Designed a guitar, now I'm going to protect it

Nuclearfishin

Member
Messages
929
Just an observation here, but put a can opener headstock on an EVH Wolfgang guitar and people can't stop saying how much they hate it, remove Eddie's name from the guitar and people are loving the can opener headstock. What gives?
 

brain21

Member
Messages
2,602
A big part of the price of a patent atty is the cost of doing the exhaustive patent search. It's not like a trademark search! Also, the forms can be complex for a utility patent, getting someone to draw the necessary schematics if you can't do it yourself can be very expensive, etc. Therefore I would think that a design patent atty's fees would be considerably less than the fees for a utility patent. I know you are not going to pursue it, but just for education in this thread:

"Design patents are only granted if the design is novel and not obvious for all items, even those of different utility than the patented object. An actual shield of a given shape, for example, can be cited as prior art against a design patent on a computer icon with a shield shape. The validity of design patents is not affected by whether or not the design is commercialized."

For that reason, you wouldn't have gotten the design patent, thanks to the Music Man guitar posted on the previous page.

Any attempt to apply a trademark might have passed, but you would lose if MM decided to sue you. Your design would be considered a "derivative work" regardless if you copied it from MM or not.
 

Andy J.

Member
Messages
2,316
... not to rain on your parade, but the body shape instantly reminded me of Trev Wilkinsons' new-ish Fret-King Esprits, which are available in a few different PU and pickguard styles:

 

BeeTL

Gold Supporting Member
Messages
760
I thought about starting a new thread but decided to resurrect this one instead.

After reviewing the standards the guitar industry follows I have applied to register my "bottle opener" headstock design with the USPTO.

http://tarr.uspto.gov/tarr?regser=serial&entry=85237520&action=Request+Status

http://tarr.uspto.gov/tarr?regser=serial&entry=85237521&action=Request+Status

There is no question that the bottle opener headstock design distinguishes a Lowe Custom Guitar from any other brand on the US market today, and registering this design is consistent with my business goals for LCG over the long term.

I'm excited to see this process moving along...:)
 
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aman74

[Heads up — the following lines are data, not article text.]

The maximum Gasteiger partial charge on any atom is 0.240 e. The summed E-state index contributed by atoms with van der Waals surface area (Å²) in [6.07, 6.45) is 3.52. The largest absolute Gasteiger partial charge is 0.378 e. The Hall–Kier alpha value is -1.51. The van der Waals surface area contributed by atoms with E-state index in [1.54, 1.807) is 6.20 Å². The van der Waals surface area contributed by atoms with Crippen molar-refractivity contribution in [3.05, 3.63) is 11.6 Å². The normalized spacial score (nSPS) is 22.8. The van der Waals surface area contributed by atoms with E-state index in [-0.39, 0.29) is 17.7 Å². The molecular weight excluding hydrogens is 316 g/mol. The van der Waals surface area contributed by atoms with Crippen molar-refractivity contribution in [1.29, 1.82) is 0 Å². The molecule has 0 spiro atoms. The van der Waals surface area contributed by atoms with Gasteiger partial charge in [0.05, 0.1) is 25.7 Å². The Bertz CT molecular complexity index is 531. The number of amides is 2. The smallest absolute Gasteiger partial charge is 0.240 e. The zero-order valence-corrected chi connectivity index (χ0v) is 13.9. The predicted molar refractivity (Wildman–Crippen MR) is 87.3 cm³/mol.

Member
Messages
8,709
I thought about starting a new thread but decided to resurrect this one instead.

After reviewing the standards the guitar industry follows I have applied to register my "bottle opener" headstock design with the USPTO.

http://tarr.uspto.gov/tarr?regser=serial&entry=85237520&action=Request+Status

http://tarr.uspto.gov/tarr?regser=serial&entry=85237521&action=Request+Status

There is no question that the bottle opener headstock design distinguishes a Lowe Custom Guitar from any other brand on the US market today, and registering this design is consistent with my business goals for LCG over the long term.

I'm excited to see this process moving along...:)
What guitar is that in your avatar.

Good luck on this whole process!
 

jemke

Member
Messages
63
By posting your ideas, they are in the public domain. This means you can not apply any IP on it anymore. Thanks for sharing the ideas anyway:)
 

BeeTL

Gold Supporting Member
Messages
760
What guitar is that in your avatar.

Good luck on this whole process!
That's a Tele/SG mashup (tentatively named SuGarSonic) I made for a friend.

http://s104.photobucket.com/albums/m199/BeeTL/?start=all


And?
By posting your ideas, they are in the public domain. This means you can not apply any IP on it anymore. Thanks for sharing the ideas anyway:)
I'll be sure to pass your comments along to my attorney. :)

As a practical matter, acquiring Trademark rights REQUIRES the actual sale of a product to the public with the mark attached.

Kind of tough to do without "getting it out there".
It's like:

Danelectro Dead On
That's a lovely guitar.
 
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scr@tchy

Member
Messages
3,843
I was the inventor of a headstock, but Heritage stole it. After a looong legal battle, I won and they had to keep it.
 

Cream

Member
Messages
3,105
Keep in mind you have to protect your design post-patent as well. People tend to think that once you have a patent no one can use your design. They can do whatever they want. The onus is on you to sue them at that point. If you don't, the patent is considered abandoned and it's up for grabs again. It's often this legal process that incurs the most in fees. Just something to think about...

Also, FWIW, that part about posting it in public means it's public domain is rubbish. Legally, by affixing your work to a medium like print on a forum, you've just earned yourself a copyright. Now you just have to file it.
 




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